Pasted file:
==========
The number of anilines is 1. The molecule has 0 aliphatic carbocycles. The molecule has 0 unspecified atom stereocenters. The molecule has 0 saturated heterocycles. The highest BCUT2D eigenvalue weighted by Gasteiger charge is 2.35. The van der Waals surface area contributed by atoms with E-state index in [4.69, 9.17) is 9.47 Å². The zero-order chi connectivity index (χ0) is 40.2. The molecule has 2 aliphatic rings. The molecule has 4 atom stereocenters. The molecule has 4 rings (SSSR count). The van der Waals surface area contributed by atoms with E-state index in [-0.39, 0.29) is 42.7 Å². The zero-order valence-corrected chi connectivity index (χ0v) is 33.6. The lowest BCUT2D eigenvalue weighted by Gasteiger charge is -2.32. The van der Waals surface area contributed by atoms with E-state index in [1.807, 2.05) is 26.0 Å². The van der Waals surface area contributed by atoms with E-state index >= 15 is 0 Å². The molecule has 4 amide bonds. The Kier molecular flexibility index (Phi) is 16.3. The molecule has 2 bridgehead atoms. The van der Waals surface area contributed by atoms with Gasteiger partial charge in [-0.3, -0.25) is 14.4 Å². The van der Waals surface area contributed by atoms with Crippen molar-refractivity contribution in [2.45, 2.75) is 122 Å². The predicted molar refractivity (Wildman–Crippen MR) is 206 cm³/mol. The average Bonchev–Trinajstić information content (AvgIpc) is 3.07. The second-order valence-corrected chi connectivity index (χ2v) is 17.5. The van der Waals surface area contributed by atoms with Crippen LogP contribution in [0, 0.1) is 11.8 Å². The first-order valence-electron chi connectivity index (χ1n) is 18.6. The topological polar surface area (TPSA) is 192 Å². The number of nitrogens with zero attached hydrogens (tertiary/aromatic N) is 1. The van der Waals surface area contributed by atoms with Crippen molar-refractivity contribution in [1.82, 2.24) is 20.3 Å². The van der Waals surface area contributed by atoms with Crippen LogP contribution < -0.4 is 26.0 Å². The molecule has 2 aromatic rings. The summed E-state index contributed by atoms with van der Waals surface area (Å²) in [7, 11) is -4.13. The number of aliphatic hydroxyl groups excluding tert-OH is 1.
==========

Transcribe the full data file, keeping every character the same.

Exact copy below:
The number of anilines is 1. The molecule has 0 aliphatic carbocycles. The molecule has 0 unspecified atom stereocenters. The molecule has 0 saturated heterocycles. The highest BCUT2D eigenvalue weighted by Gasteiger charge is 2.35. The van der Waals surface area contributed by atoms with E-state index in [4.69, 9.17) is 9.47 Å². The zero-order chi connectivity index (χ0) is 40.2. The molecule has 2 aliphatic rings. The molecule has 4 atom stereocenters. The molecule has 4 rings (SSSR count). The van der Waals surface area contributed by atoms with E-state index in [-0.39, 0.29) is 42.7 Å². The zero-order valence-corrected chi connectivity index (χ0v) is 33.6. The lowest BCUT2D eigenvalue weighted by Gasteiger charge is -2.32. The van der Waals surface area contributed by atoms with E-state index in [1.807, 2.05) is 26.0 Å². The van der Waals surface area contributed by atoms with E-state index >= 15 is 0 Å². The molecule has 4 amide bonds. The Kier molecular flexibility index (Phi) is 16.3. The molecule has 2 bridgehead atoms. The van der Waals surface area contributed by atoms with Gasteiger partial charge in [-0.3, -0.25) is 14.4 Å². The van der Waals surface area contributed by atoms with Crippen molar-refractivity contribution in [2.45, 2.75) is 122 Å². The predicted molar refractivity (Wildman–Crippen MR) is 206 cm³/mol. The average Bonchev–Trinajstić information content (AvgIpc) is 3.07. The second-order valence-corrected chi connectivity index (χ2v) is 17.5. The van der Waals surface area contributed by atoms with Crippen LogP contribution in [0, 0.1) is 11.8 Å². The first-order valence-electron chi connectivity index (χ1n) is 18.6. The topological polar surface area (TPSA) is 192 Å². The number of nitrogens with zero attached hydrogens (tertiary/aromatic N) is 1. The van der Waals surface area contributed by atoms with Crippen molar-refractivity contribution in [1.82, 2.24) is 20.3 Å². The van der Waals surface area contributed by atoms with Crippen LogP contribution < -0.4 is 26.0 Å². The molecule has 2 aromatic rings. The summed E-state index contributed by atoms with van der Waals surface area (Å²) in [7, 11) is -4.13. The number of aliphatic hydroxyl groups excluding tert-OH is 1.